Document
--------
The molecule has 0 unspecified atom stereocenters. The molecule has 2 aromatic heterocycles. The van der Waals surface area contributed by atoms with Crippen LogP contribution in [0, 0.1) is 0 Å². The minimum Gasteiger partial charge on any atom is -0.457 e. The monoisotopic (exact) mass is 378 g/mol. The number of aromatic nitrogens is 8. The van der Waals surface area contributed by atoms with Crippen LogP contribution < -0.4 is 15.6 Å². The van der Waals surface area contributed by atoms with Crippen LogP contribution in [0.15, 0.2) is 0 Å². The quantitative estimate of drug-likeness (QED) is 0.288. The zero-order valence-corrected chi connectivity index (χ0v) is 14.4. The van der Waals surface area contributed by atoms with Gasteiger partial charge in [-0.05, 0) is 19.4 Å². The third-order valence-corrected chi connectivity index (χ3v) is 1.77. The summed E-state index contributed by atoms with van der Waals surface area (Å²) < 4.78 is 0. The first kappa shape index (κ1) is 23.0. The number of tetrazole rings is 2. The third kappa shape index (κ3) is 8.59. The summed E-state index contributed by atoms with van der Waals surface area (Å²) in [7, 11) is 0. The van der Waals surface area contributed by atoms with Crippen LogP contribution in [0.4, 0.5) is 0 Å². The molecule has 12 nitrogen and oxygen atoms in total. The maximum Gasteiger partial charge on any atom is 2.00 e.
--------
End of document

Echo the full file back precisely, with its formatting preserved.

The molecule has 0 unspecified atom stereocenters. The molecule has 2 aromatic heterocycles. The van der Waals surface area contributed by atoms with Crippen LogP contribution in [0, 0.1) is 0 Å². The minimum Gasteiger partial charge on any atom is -0.457 e. The monoisotopic (exact) mass is 378 g/mol. The number of aromatic nitrogens is 8. The van der Waals surface area contributed by atoms with Crippen LogP contribution < -0.4 is 15.6 Å². The van der Waals surface area contributed by atoms with Crippen LogP contribution in [0.15, 0.2) is 0 Å². The quantitative estimate of drug-likeness (QED) is 0.288. The zero-order valence-corrected chi connectivity index (χ0v) is 14.4. The van der Waals surface area contributed by atoms with Gasteiger partial charge in [-0.05, 0) is 19.4 Å². The third-order valence-corrected chi connectivity index (χ3v) is 1.77. The summed E-state index contributed by atoms with van der Waals surface area (Å²) < 4.78 is 0. The first kappa shape index (κ1) is 23.0. The number of tetrazole rings is 2. The third kappa shape index (κ3) is 8.59. The summed E-state index contributed by atoms with van der Waals surface area (Å²) in [7, 11) is 0. The van der Waals surface area contributed by atoms with Crippen LogP contribution in [0.4, 0.5) is 0 Å². The molecule has 12 nitrogen and oxygen atoms in total. The maximum Gasteiger partial charge on any atom is 2.00 e.